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By Haley Pierson-Cox
There are many ways to DIY your holiday celebration this year, but handmade stockings are one of my absolute favorites. When I see the time and care put into every single detail and stitch on a handmade stocking – no matter how old and worn it is – I just can’t help but feel the love behind it. For me, nothing brings forth more happy holiday memories than unpacking my childhood stocking, so I can’t think of a more perfect way to share joy of the season, year after year, with someone you love!

Materials

Printer and paper
Paper scissors
Scotch tape
Straight pins
1/2 yard thick gray felt
1/2 yard red flannel fabric
Craft felt,
1 sheet each of dark green, light green, orange, white, red, and brown
Paper hole punch
Fabric scissors
Embroidery needle
Embroidery floss,
dark green, light green, orange, white, red, black, brown, gray, and silver metallic
Sewing machine optional
Fine-point marker
Tailor’s chalk
5 small decorative buttons,
1/4″ in diameter
12 white seed beads
3 small black buttons,
1/2″ or 1/4″ in diameter
8″-long red decorative ribbon
Fabric clips,
optional

Download PDF Download the Stocking Pattern
Right click to save the PDF to your desktop. Directions on downloading PDFs.

Directions

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Step 1: Download the pattern PDF (above), then print and cut out the pieces. Assemble the stocking pattern pieces with scotch tape.
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Step 2: Using straight pins to attach the pattern pieces to the felt, cut out the following:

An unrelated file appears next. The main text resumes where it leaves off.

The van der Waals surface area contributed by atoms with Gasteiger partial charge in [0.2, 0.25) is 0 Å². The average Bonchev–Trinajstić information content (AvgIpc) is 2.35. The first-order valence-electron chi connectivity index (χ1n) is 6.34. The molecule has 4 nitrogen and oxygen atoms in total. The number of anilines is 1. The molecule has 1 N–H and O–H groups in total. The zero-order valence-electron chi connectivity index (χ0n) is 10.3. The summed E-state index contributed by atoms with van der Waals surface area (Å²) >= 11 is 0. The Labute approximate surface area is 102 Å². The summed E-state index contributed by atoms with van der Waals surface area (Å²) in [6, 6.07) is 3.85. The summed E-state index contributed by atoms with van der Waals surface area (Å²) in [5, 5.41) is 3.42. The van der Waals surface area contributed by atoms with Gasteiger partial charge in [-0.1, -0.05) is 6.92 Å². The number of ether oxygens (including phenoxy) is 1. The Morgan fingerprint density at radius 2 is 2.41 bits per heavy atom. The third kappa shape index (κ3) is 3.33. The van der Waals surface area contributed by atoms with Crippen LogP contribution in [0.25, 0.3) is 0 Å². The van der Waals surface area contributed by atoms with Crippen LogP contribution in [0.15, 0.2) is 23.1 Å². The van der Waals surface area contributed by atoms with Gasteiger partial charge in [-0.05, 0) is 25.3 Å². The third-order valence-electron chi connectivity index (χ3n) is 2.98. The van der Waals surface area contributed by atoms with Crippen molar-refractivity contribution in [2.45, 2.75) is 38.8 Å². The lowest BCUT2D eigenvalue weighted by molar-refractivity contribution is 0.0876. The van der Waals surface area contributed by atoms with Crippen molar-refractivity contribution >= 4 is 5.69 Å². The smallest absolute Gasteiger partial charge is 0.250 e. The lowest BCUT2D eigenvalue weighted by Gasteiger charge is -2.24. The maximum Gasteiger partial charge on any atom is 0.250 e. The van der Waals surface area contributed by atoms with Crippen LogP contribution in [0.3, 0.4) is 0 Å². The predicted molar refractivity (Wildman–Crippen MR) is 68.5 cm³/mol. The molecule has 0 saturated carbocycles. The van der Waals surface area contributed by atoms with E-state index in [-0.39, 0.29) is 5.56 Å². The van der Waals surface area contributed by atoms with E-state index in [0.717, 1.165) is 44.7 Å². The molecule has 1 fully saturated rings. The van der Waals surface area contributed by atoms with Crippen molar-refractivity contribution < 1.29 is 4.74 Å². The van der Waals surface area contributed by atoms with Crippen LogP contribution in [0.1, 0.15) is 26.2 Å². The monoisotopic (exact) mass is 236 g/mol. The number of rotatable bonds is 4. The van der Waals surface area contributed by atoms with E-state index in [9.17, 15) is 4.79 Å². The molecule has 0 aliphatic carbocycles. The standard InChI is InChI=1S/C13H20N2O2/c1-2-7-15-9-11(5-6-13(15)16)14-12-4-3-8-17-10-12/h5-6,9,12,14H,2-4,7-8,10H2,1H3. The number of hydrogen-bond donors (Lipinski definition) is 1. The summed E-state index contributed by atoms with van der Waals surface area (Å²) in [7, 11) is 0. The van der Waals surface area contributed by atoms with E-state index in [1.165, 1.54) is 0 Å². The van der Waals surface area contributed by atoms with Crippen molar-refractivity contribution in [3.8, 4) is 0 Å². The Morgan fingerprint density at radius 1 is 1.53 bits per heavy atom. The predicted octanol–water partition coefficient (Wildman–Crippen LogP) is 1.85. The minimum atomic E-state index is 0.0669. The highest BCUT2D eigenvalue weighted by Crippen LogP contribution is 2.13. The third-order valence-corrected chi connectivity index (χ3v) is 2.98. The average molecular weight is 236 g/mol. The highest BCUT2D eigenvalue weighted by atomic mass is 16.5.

2 gray felt stocking pieces
2 red flannel stocking pieces
2 dark green trees
1 light green tree
3 brown tree stumps
1 piece of each of the three snowman circles in white
1 orange carrot nose
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Step 3: Using the paper hole punch, cut out 11 red dots. You may need to use fabric or embroidery scissors to complete the cuts if your punch isn’t very sharp.
Step 4: Select one of the gray felt stocking pieces for the front, making sure the toe is pointed toward the right when it’s facing you. Using straight pins, secure the first (dark green) tree and tree stump in place. Make sure the top of the tree stump is tucked under the tree.
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Step 5: With 2 strands of dark green embroidery floss (each length of embroidery floss is made up of 6 individual strands), straight stitch around the edge of the tree with small, even stitches. Do the same straight stitch around the edges of the tree stump.
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Step 6: Pin the second (light green) tree and stump in place and straight stitch around the edges of both using the same method that you did for the first tree.
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Step 7: Using a split stitch with 3 strands of gray embroidery floss, zigzag a line of stitches across the tree from top to bottom. If you have trouble sewing in a straight line, you can lightly mark the path with tailor’s chalk before starting. This line will be the cord for the Christmas lights on the tree.
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Step 8: Pin the third (dark green) tree and stump in place and straight stitch around both like you did in Steps 5 and 6.
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Step 9: Place the red dots on the lines that you stitched in Step 7 and loosely baste them in place using 1 strand of white embroidery floss. These stitches are only intended to hold the dots in place while you are sewing around them. The white floss will be removed once the dots are secured, so don’t knot the ends. I’ve included both a front and back view to give you a better idea of the basting method that I used.